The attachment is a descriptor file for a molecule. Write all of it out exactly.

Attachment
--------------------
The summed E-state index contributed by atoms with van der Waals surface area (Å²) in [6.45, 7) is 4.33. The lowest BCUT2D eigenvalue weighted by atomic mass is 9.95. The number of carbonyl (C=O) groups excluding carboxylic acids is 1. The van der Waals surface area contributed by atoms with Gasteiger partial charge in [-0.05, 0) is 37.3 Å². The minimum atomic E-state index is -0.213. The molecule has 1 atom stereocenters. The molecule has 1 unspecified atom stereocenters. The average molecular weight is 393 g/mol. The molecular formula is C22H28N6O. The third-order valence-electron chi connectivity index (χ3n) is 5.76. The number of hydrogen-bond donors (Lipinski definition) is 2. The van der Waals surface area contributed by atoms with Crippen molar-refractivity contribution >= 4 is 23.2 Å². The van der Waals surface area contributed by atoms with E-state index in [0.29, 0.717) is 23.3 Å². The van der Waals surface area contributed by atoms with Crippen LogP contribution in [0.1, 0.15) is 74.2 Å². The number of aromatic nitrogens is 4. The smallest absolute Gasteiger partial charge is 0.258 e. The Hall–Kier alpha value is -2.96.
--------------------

The summed E-state index contributed by atoms with van der Waals surface area (Å²) in [6.45, 7) is 4.33. The lowest BCUT2D eigenvalue weighted by atomic mass is 9.95. The number of carbonyl (C=O) groups excluding carboxylic acids is 1. The van der Waals surface area contributed by atoms with Gasteiger partial charge in [-0.05, 0) is 37.3 Å². The minimum atomic E-state index is -0.213. The molecule has 1 atom stereocenters. The molecule has 1 unspecified atom stereocenters. The average molecular weight is 393 g/mol. The molecular formula is C22H28N6O. The third-order valence-electron chi connectivity index (χ3n) is 5.76. The number of hydrogen-bond donors (Lipinski definition) is 2. The van der Waals surface area contributed by atoms with Crippen molar-refractivity contribution >= 4 is 23.2 Å². The van der Waals surface area contributed by atoms with E-state index in [0.29, 0.717) is 23.3 Å². The van der Waals surface area contributed by atoms with Crippen LogP contribution in [0.1, 0.15) is 74.2 Å². The number of aromatic nitrogens is 4. The smallest absolute Gasteiger partial charge is 0.258 e. The Hall–Kier alpha value is -2.96.